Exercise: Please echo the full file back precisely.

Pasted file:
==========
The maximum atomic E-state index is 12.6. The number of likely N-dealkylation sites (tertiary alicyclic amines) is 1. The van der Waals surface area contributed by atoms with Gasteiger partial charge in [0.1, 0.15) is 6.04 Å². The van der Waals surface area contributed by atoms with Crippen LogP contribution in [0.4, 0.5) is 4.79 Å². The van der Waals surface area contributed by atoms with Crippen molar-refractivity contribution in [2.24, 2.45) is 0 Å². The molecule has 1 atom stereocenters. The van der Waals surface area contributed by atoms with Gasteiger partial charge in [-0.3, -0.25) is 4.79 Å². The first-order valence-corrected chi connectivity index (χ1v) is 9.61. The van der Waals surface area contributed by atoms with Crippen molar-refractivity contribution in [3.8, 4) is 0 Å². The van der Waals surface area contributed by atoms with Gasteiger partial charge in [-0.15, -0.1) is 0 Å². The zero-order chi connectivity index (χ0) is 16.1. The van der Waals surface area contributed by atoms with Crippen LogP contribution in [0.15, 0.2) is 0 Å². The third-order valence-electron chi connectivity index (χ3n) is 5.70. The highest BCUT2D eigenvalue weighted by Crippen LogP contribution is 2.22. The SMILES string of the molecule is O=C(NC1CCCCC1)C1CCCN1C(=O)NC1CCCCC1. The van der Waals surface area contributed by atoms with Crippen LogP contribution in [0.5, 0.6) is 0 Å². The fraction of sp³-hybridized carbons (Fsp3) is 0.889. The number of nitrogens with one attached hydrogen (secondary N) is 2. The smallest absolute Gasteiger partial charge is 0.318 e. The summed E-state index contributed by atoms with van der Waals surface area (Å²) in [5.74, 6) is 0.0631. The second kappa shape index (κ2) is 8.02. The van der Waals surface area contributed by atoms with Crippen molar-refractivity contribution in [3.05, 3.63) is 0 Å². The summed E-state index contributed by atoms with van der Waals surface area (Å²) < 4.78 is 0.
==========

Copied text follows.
The maximum atomic E-state index is 12.6. The number of likely N-dealkylation sites (tertiary alicyclic amines) is 1. The van der Waals surface area contributed by atoms with Gasteiger partial charge in [0.1, 0.15) is 6.04 Å². The van der Waals surface area contributed by atoms with Crippen LogP contribution in [0.4, 0.5) is 4.79 Å². The van der Waals surface area contributed by atoms with Crippen molar-refractivity contribution in [2.24, 2.45) is 0 Å². The molecule has 1 atom stereocenters. The van der Waals surface area contributed by atoms with Gasteiger partial charge in [-0.3, -0.25) is 4.79 Å². The first-order valence-corrected chi connectivity index (χ1v) is 9.61. The van der Waals surface area contributed by atoms with Crippen molar-refractivity contribution in [3.8, 4) is 0 Å². The van der Waals surface area contributed by atoms with Gasteiger partial charge in [-0.15, -0.1) is 0 Å². The zero-order chi connectivity index (χ0) is 16.1. The van der Waals surface area contributed by atoms with Crippen LogP contribution in [0.15, 0.2) is 0 Å². The third-order valence-electron chi connectivity index (χ3n) is 5.70. The highest BCUT2D eigenvalue weighted by Crippen LogP contribution is 2.22. The SMILES string of the molecule is O=C(NC1CCCCC1)C1CCCN1C(=O)NC1CCCCC1. The van der Waals surface area contributed by atoms with Crippen LogP contribution in [0.5, 0.6) is 0 Å². The fraction of sp³-hybridized carbons (Fsp3) is 0.889. The number of nitrogens with one attached hydrogen (secondary N) is 2. The smallest absolute Gasteiger partial charge is 0.318 e. The summed E-state index contributed by atoms with van der Waals surface area (Å²) in [5.74, 6) is 0.0631. The second kappa shape index (κ2) is 8.02. The van der Waals surface area contributed by atoms with Crippen molar-refractivity contribution in [3.05, 3.63) is 0 Å². The summed E-state index contributed by atoms with van der Waals surface area (Å²) < 4.78 is 0.